As a kid, my father told me that constantly. "Eso es Satanico" referred to Ninja Turtles, Smurfs, Garbage Pail Kids, and even Madballs. I tried to convince him that Scooby Doo wasn't 'satanico' because the monsters were actually angry old men who ran county fairs and not at all related to the devil or he-who-must-not-be-named.

Wednesday, April 01, 2009

The Underdogs is a foul, foul book.
It was so hard to get through-- the translation was so weird and made me feel like very word of it was being read to me by fat Sgt. Garcia from the 1950's Zorro TV show that was always on the Disney Channel when I was a kid.

The Underdogs is supposed to be the great novel of the Mexican revolution, but more than that it is a book about the failures of the revolution. One gets the impression that Azuela really meant to undermine the Mexican revolution by writing it.

The tales it tells, kind of episodically, are about the heroism of the revolutionaries, then about their brutality as they rape and pillage their way through village after village.

The stories Mariano Azuela tells, especially with regard to Camilla, a woman whose life is greatly affected by this particular band of revolutionaries, are cut and dry. They're meant to be told that way, too, and it was very effective. When she's mistreated by the revolutionaries it is as though the author himself doesn't give a shit about her. I feel like that itself was one of the strengths of the book.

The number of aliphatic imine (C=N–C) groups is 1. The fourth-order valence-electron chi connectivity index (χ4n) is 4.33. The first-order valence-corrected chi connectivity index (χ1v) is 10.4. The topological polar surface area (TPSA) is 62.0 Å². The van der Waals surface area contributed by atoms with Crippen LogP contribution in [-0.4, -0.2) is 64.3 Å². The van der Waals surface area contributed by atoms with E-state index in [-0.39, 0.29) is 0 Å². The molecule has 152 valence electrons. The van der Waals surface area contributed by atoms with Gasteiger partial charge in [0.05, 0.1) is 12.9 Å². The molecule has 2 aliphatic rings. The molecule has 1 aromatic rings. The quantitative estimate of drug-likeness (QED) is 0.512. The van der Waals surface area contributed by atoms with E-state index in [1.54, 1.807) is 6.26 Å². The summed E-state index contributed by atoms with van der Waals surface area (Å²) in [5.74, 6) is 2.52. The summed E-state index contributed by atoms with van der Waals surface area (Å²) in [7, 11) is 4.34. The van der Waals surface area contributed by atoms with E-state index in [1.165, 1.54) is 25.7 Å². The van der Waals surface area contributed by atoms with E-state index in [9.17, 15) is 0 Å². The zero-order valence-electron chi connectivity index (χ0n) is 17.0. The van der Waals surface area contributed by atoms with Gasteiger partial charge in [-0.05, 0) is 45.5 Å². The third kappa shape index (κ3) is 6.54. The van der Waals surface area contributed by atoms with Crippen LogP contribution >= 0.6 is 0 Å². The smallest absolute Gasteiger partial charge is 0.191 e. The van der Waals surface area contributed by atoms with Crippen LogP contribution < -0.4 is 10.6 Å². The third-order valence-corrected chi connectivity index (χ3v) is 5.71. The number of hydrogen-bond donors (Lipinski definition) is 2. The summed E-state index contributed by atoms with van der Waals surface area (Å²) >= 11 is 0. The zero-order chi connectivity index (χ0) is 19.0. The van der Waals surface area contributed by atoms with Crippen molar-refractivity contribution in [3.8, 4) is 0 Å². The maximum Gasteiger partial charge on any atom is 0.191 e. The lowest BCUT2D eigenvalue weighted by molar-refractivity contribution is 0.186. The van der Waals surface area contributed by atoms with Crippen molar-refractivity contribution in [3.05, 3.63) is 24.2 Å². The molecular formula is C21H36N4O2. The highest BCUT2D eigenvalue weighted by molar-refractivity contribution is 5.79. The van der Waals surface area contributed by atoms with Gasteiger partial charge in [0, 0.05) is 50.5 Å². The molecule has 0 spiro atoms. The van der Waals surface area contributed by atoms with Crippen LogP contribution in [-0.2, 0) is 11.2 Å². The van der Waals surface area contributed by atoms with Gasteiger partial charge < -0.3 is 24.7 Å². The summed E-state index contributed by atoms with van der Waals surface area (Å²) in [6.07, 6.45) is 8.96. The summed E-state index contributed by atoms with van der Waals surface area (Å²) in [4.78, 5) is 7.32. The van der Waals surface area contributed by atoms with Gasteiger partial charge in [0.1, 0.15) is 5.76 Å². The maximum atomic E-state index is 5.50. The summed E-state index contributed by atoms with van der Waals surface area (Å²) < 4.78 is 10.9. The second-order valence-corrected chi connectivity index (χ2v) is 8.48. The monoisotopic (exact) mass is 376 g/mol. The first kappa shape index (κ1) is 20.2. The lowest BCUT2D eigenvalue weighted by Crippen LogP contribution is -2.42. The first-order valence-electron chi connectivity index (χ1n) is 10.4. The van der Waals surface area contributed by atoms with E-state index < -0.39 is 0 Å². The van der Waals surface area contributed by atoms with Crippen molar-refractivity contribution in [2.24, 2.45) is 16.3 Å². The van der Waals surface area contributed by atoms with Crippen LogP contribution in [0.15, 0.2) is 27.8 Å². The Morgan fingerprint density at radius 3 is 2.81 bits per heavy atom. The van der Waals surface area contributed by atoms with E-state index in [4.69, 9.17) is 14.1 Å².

These men, they start off with nothing, they fight back, and then forget what they're fighting for. It was a devastating read. If you're interested in a short book that'll take you a long time because, seriously, it really is no fun at all to read, then The Underdogs is for you.

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Seattle, Washington, United States
I don't have enough time on my hands. I have too much time on my hands.